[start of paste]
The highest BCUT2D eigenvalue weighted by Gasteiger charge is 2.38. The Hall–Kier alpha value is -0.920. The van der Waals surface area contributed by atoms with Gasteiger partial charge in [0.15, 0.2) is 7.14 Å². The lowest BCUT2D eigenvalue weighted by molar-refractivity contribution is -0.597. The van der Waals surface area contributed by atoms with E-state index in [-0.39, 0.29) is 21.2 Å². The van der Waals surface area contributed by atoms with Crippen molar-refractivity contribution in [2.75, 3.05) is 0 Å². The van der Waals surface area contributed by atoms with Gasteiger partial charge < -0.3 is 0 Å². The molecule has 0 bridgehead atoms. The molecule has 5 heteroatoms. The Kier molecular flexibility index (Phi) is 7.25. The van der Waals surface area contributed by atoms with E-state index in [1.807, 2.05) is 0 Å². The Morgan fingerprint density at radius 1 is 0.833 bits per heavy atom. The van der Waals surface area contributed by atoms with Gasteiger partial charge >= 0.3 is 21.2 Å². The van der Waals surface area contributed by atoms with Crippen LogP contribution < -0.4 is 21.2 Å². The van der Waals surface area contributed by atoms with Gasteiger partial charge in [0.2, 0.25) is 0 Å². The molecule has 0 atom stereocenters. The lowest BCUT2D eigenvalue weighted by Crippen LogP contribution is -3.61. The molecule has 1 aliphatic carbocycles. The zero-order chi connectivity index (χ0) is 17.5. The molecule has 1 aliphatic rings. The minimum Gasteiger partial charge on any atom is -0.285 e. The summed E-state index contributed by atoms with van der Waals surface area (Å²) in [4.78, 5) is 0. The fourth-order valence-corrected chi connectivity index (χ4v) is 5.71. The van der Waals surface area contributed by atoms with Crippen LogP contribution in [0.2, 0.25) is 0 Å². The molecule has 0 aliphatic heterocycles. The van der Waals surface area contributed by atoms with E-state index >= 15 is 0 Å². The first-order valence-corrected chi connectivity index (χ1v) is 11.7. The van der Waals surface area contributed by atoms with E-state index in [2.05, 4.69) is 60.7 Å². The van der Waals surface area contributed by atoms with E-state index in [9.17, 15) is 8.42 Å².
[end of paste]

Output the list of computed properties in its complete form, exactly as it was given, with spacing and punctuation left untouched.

The highest BCUT2D eigenvalue weighted by Gasteiger charge is 2.38. The Hall–Kier alpha value is -0.920. The van der Waals surface area contributed by atoms with Gasteiger partial charge in [0.15, 0.2) is 7.14 Å². The lowest BCUT2D eigenvalue weighted by molar-refractivity contribution is -0.597. The van der Waals surface area contributed by atoms with E-state index in [-0.39, 0.29) is 21.2 Å². The van der Waals surface area contributed by atoms with Crippen molar-refractivity contribution in [2.75, 3.05) is 0 Å². The van der Waals surface area contributed by atoms with Gasteiger partial charge < -0.3 is 0 Å². The molecule has 0 bridgehead atoms. The molecule has 5 heteroatoms. The Kier molecular flexibility index (Phi) is 7.25. The van der Waals surface area contributed by atoms with E-state index in [1.807, 2.05) is 0 Å². The Morgan fingerprint density at radius 1 is 0.833 bits per heavy atom. The van der Waals surface area contributed by atoms with Gasteiger partial charge >= 0.3 is 21.2 Å². The van der Waals surface area contributed by atoms with Crippen LogP contribution < -0.4 is 21.2 Å². The van der Waals surface area contributed by atoms with Gasteiger partial charge in [0.2, 0.25) is 0 Å². The molecule has 0 atom stereocenters. The lowest BCUT2D eigenvalue weighted by Crippen LogP contribution is -3.61. The molecule has 1 aliphatic carbocycles. The zero-order chi connectivity index (χ0) is 17.5. The molecule has 1 aliphatic rings. The minimum Gasteiger partial charge on any atom is -0.285 e. The summed E-state index contributed by atoms with van der Waals surface area (Å²) in [4.78, 5) is 0. The fourth-order valence-corrected chi connectivity index (χ4v) is 5.71. The van der Waals surface area contributed by atoms with Crippen LogP contribution in [0.2, 0.25) is 0 Å². The molecule has 0 aliphatic heterocycles. The van der Waals surface area contributed by atoms with E-state index >= 15 is 0 Å². The first-order valence-corrected chi connectivity index (χ1v) is 11.7. The van der Waals surface area contributed by atoms with E-state index in [2.05, 4.69) is 60.7 Å². The van der Waals surface area contributed by atoms with E-state index in [9.17, 15) is 8.42 Å².